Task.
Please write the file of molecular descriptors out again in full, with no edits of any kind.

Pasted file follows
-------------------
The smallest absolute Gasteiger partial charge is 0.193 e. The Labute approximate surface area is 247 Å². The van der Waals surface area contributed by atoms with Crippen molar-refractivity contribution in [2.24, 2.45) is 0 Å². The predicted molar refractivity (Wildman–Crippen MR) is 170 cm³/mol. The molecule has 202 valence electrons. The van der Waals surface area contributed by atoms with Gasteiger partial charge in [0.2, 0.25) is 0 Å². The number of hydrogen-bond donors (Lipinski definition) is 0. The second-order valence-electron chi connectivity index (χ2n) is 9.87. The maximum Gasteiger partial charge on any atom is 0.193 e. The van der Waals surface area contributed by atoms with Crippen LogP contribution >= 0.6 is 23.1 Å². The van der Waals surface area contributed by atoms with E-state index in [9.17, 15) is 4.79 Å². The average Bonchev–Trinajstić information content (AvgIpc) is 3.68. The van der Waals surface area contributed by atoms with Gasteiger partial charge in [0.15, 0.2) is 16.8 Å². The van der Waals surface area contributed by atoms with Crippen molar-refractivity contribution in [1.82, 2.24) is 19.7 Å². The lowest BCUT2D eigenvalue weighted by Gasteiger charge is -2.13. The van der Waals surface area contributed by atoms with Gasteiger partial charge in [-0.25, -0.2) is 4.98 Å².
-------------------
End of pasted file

The smallest absolute Gasteiger partial charge is 0.193 e. The Labute approximate surface area is 247 Å². The van der Waals surface area contributed by atoms with Crippen molar-refractivity contribution in [2.24, 2.45) is 0 Å². The predicted molar refractivity (Wildman–Crippen MR) is 170 cm³/mol. The molecule has 202 valence electrons. The van der Waals surface area contributed by atoms with Gasteiger partial charge in [0.2, 0.25) is 0 Å². The number of hydrogen-bond donors (Lipinski definition) is 0. The second-order valence-electron chi connectivity index (χ2n) is 9.87. The maximum Gasteiger partial charge on any atom is 0.193 e. The van der Waals surface area contributed by atoms with Crippen LogP contribution >= 0.6 is 23.1 Å². The van der Waals surface area contributed by atoms with E-state index in [9.17, 15) is 4.79 Å². The average Bonchev–Trinajstić information content (AvgIpc) is 3.68. The van der Waals surface area contributed by atoms with Gasteiger partial charge in [0.15, 0.2) is 16.8 Å². The van der Waals surface area contributed by atoms with Crippen molar-refractivity contribution in [1.82, 2.24) is 19.7 Å². The lowest BCUT2D eigenvalue weighted by Gasteiger charge is -2.13. The van der Waals surface area contributed by atoms with Gasteiger partial charge in [-0.25, -0.2) is 4.98 Å².